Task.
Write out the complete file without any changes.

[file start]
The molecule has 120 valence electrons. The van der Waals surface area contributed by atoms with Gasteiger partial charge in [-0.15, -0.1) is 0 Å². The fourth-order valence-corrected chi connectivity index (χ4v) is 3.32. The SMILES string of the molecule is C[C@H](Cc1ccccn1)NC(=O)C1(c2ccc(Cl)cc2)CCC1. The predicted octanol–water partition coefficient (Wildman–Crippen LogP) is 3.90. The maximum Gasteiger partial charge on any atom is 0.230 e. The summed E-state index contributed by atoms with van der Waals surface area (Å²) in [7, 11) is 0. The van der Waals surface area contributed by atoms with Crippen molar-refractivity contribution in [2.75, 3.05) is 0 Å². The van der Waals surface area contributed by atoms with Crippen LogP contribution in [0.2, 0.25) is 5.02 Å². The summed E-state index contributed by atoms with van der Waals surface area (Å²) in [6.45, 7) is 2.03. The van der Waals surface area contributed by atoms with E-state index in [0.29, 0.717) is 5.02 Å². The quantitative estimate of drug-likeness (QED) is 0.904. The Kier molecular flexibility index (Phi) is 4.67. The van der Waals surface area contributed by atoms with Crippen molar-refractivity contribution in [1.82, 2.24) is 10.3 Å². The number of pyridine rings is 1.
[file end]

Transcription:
The molecule has 120 valence electrons. The van der Waals surface area contributed by atoms with Gasteiger partial charge in [-0.15, -0.1) is 0 Å². The fourth-order valence-corrected chi connectivity index (χ4v) is 3.32. The SMILES string of the molecule is C[C@H](Cc1ccccn1)NC(=O)C1(c2ccc(Cl)cc2)CCC1. The predicted octanol–water partition coefficient (Wildman–Crippen LogP) is 3.90. The maximum Gasteiger partial charge on any atom is 0.230 e. The summed E-state index contributed by atoms with van der Waals surface area (Å²) in [7, 11) is 0. The van der Waals surface area contributed by atoms with Crippen molar-refractivity contribution in [2.75, 3.05) is 0 Å². The van der Waals surface area contributed by atoms with Crippen LogP contribution in [0.2, 0.25) is 5.02 Å². The summed E-state index contributed by atoms with van der Waals surface area (Å²) in [6.45, 7) is 2.03. The van der Waals surface area contributed by atoms with E-state index in [0.29, 0.717) is 5.02 Å². The quantitative estimate of drug-likeness (QED) is 0.904. The Kier molecular flexibility index (Phi) is 4.67. The van der Waals surface area contributed by atoms with Crippen molar-refractivity contribution in [1.82, 2.24) is 10.3 Å². The number of pyridine rings is 1.